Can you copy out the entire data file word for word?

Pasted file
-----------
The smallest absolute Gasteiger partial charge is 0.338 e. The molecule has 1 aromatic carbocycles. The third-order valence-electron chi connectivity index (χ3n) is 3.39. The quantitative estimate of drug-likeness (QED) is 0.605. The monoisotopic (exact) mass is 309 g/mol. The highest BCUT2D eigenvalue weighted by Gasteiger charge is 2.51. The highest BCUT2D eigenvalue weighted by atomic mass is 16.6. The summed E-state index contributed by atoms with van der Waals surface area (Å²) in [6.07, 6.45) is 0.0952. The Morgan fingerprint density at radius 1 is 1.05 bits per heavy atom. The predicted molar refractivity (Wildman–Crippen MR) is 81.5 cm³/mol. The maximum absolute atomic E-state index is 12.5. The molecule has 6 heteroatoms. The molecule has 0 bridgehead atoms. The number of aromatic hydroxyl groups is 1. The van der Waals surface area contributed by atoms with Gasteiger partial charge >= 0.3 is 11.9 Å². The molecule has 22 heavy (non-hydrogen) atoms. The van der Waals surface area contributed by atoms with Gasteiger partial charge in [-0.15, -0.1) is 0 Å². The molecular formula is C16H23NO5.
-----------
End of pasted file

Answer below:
The smallest absolute Gasteiger partial charge is 0.338 e. The molecule has 1 aromatic carbocycles. The third-order valence-electron chi connectivity index (χ3n) is 3.39. The quantitative estimate of drug-likeness (QED) is 0.605. The monoisotopic (exact) mass is 309 g/mol. The highest BCUT2D eigenvalue weighted by Gasteiger charge is 2.51. The highest BCUT2D eigenvalue weighted by atomic mass is 16.6. The summed E-state index contributed by atoms with van der Waals surface area (Å²) in [6.07, 6.45) is 0.0952. The Morgan fingerprint density at radius 1 is 1.05 bits per heavy atom. The predicted molar refractivity (Wildman–Crippen MR) is 81.5 cm³/mol. The maximum absolute atomic E-state index is 12.5. The molecule has 6 heteroatoms. The molecule has 0 bridgehead atoms. The number of aromatic hydroxyl groups is 1. The van der Waals surface area contributed by atoms with Gasteiger partial charge >= 0.3 is 11.9 Å². The molecule has 22 heavy (non-hydrogen) atoms. The van der Waals surface area contributed by atoms with Gasteiger partial charge in [-0.15, -0.1) is 0 Å². The molecular formula is C16H23NO5.